Oct 07 2023

Autumn in the forest

Autumn is a favourite season for many, with cool, crisp mornings and blue skies complementing warm colours as the leaves change.

Our Special Protection Area forests, although made up predominantly of evergreens such as pine, spruce and fir, have a good number of broadleaved trees. At this time of the year, birch leaves are turning yellow and brown and dropping at a steady rate and vivid green spiky chestnuts hang in clumps. With gentle winds, the swaying of the trees is rather relaxing!

View across a large pond with mature trees either side, reflected in the clear water

View across my favourite lunch spot!

Personally, I’d happily have summer all year round, so these changes are a comforting slow transition towards the season I hate the most, winter! Autumn can still mean spotting dragonflies, butterflies, bees and reptiles, and the weather can be warm enough to allow a slow stroll, taking in all the sights, rather than a brisk winter walk! Plus there’s nothing like eating your lunch outdoors at a scenic spot!

Photo of a reddish-brown Ruddy Darter dragonfly resting on green bracken

A lovely Common Darter spotted having a rest

Autumn light has a certain warm quality, with the sun low in the sky, and I love seeing dappled light filter through the looming trees, making the understory glow. There’s a soothing backdrop of bird song.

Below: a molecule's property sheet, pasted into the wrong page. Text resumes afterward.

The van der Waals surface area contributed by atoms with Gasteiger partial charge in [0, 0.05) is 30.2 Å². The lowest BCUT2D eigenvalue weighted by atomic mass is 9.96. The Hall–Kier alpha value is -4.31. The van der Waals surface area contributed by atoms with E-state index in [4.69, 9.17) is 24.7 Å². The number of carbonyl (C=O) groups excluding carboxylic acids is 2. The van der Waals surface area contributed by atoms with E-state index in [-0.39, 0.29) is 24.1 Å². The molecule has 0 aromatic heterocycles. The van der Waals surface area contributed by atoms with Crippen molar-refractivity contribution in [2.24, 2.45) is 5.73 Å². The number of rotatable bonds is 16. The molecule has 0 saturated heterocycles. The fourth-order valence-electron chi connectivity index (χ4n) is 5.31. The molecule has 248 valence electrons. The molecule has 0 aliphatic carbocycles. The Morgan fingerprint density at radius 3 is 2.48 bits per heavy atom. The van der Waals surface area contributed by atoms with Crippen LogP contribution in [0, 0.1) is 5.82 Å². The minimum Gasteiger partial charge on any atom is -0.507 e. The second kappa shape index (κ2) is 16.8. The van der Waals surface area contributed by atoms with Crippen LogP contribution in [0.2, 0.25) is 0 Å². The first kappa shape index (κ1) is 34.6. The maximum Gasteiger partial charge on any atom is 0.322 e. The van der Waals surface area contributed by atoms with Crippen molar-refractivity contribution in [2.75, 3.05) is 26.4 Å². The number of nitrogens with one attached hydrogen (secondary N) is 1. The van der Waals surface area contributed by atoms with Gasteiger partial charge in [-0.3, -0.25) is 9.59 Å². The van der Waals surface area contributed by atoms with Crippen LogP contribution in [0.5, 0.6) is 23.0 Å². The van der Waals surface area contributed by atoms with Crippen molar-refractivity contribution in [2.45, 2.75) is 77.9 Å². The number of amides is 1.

View through pine woodland with sunlight filtering through and lighting up the bracken underneath

Dappled light filtering through the trees

I have gotten lost many times in the forests. By that I mean I’ve shrugged off the stresses and strains of daily life on a good long walk, and felt so much better for it. The vast path network offers real escapism.

Of course I’ll continue to walk in the forests over winter, enjoying the natural windbreak provided by the mature blocks of trees. And one day I hope to visit in the snow, when the forest resembles Narnia! But all the while I’ll look forward to the following spring when it will burst into life again.

If you’d like to experience the sights and sounds of the forest, Bramshill Plantation and Heath Warren Forest are found near Eversley in Hampshire. They are managed by Forestry England.

Communications Officer Nicky


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